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Tuesday, December 3, 2013

Best & Worst Strategists of the CW

Time once again to borrow from grad school...This time the discussion was "best and worst strategists" of the Civil War. Here's my thoughts on the matter:

Each side had its full share of strategists good and bad, and some who passed from the scene too early to evaluate. Some of them also excelled at strategy but failed at the tactical and/or operational level, so success may not have always followed their strategic ideas.

As author of the strategy which ultimately won the war, U.S. Grant would have to be at or near the top of the list. Rising from Col to Lt Gen and General in Chief, his was one of the more meteoric ascents during the war. Grant recognized the need for coordinated efforts against the Confederate forces in the field. He saw that the Confederate armies, rather than territory and points on a map, were the main targets, but also appreciated the value of cities and supply lines. Even before he was in overall command, Grant had wanted to take out Mobile. In VA Charlottesville and Lynchburg - both important rail centers - were favorite objectives of his. After Sherman had captured Atlanta Grant sent him gentle reminders that Hood's army not Atlanta was his objective. Few other commanders realized that concentration in time and concentration in space were the true recipes for victory.

Winfield Scott deserves mention here for his "Anaconda Plan," although it had the early war fascination with Richmond as the overall objective. The blockade and control of the Mississippi River were the strongest points of Scott's plan. However, given his advanced age and debilitating size by 1861 his best days were long behind him.

George McClellan was one of the rising stars of the antebellum army and knew more than anyone else in the country, possibly the planet, about siege warfare. For all his tactical faults and shortcomings as commander of a field army, McClellan was a brilliant military mind, one who could dominate a chess board when the human elements were removed from it. The idea behind the Peninsula Campaign - if not the execution of it - was superb, as was his idea to reduce Richmond by siege once he finally got there. Little Mac had an appreciation, matched perhaps only by Joe Johnston, for securing one's base fully and making sure all one's military ducks were in a row, so to speak, before committing to battle. Had McClellan been in a European-style staff role, or remained behind a desk overseeing movements on a map rather than being in direct command of a field army, he would be remembered much more kindly by history.

William Rosecrans is one of the unsung heroes of the Western Theater. His biggest achievement was gaining Chattanooga w/o a fight, and had arguably been the brains behind McClellan's West VA Campaign at the outset of the war. Unfortunately Rosecrans' defeat and his personal retreat from the battlefield at Chickamauga permanently blemish an otherwise stellar record as strategist and tactician. (I have always wondered by Rosey was never given a chance in the Eastern Theater.)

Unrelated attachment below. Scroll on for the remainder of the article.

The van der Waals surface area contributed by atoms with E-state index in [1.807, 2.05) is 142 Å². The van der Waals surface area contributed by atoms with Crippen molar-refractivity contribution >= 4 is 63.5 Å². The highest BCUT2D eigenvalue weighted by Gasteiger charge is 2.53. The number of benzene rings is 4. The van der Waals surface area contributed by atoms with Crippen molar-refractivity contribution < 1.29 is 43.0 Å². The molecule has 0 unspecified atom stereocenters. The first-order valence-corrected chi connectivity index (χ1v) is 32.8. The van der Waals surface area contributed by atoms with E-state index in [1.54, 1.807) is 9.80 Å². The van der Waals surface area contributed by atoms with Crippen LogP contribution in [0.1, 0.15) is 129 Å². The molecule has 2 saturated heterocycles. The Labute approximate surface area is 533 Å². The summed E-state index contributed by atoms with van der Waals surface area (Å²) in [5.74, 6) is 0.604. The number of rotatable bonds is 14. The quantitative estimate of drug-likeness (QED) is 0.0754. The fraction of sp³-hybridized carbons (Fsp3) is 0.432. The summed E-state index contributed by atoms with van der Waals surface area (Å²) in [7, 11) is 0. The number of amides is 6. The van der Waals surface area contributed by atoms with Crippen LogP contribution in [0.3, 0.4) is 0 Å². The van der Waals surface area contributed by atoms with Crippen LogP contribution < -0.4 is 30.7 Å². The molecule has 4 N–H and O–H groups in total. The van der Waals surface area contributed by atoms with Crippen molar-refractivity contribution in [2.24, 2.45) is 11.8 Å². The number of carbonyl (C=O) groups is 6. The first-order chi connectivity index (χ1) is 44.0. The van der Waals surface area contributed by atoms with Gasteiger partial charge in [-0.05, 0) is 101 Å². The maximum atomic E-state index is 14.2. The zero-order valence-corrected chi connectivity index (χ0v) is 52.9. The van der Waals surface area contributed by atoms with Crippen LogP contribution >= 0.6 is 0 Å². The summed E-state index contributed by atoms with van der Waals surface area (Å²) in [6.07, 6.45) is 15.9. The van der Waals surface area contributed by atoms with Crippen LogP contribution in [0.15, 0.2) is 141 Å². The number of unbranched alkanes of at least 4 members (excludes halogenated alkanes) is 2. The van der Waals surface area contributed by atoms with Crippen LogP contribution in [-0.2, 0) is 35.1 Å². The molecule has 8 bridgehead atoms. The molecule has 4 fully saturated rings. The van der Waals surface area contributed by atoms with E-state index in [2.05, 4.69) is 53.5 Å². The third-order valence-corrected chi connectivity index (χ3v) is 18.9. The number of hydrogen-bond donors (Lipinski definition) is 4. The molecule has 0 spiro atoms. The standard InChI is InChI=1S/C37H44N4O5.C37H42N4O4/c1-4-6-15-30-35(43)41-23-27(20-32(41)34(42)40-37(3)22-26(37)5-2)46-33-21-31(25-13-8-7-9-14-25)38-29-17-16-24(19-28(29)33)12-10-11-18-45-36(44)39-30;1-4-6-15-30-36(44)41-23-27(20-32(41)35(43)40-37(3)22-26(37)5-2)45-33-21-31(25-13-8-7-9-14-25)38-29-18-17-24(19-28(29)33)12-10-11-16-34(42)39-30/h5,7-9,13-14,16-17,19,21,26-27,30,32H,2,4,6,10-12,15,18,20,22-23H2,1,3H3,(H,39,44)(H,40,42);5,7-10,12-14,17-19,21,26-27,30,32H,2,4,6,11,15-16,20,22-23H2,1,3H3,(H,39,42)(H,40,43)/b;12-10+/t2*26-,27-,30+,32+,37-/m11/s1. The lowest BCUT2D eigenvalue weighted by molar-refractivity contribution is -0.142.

William Sherman, Philip Sheridan and John Pope all had an appreciation for "total war" that few other commanders did. Pope brought it out too early - in the days when their was still the early 19th century romance about the war and such actions were vilified. Sherman and Sheridan both recognized how the home front was also a military front and how to best eliminate it militarily.

Robert E Lee was the best that the Confederacy had to offer. Like McClellan, Lee had an engineering background and an appreciation for terrain that few could rival. Lee realized that the Confederacy was outnumbered and could never have any realisitic hopes for numerical parity on the battlefields, and with that understanding knew how to compensate and make best use of what he had - even if it meant undertaking high-risk operations. Lee also argued - usually in vain - for the shifting of troops from quiet theaters to concentration in active theaters: troops were of no value sitting idle in garrisons. He was a rumored candidate for Secy of War in 1862 and several months before the end of the war was finally named General in Chief.

GT Beauregard was another of the proponents of troop concentration, as long as it didn't entail taking troops from him only giving them to him. He seemingly constantly bombarded Davis and the War Dept w/grandiose proposals to strip most of the Confederacy of troops for grand offensives, of course under his command. But Beauregard certainly had his off-days as well.

John Bell Hood - most folks would say that he belongs in the other column of this list, but that would be based on results not the idea. If McClellan's results are overlooked to the benefit of his planning, Hood should be accorded the same favor. Aggressive by nature, Hood observed from his service in Lee's ANV how to be aggressive to greatest advantage. Hood inherited the Army of Tennessee w/his back against a wall - the similarities to Lee's assumption of command of the ANV could not have been lost upon him. As Lee took the offensive against McClellan, so too would Hood against Sherman. But Sherman was not McClellan, the Army of Tennessee was not the Army of Northern Virginia, and Hood was not Lee. After losing Atlanta Hood employed another REL-esque strategy - falling upon Sherman's supply lines to force Sherman to fall back. Lee had forced Pope (Second Manassas Campaign) and Meade (Bristow Stn Campaign) to retreat using a similar strategy. When Sherman refused to take the bait, Hood (with Beauregard's concurrence) devised another Lee-like plan - to invade Tennessee; if Sherman took Georgia, Hood would take Tennessee, Kentucky and had his eyes on Ohio. Yet Hood's subordinates would fail him outside Atlanta and at Spring Hill, and his own poor tactical choices at Franklin all overshadow Hood's historical reputation.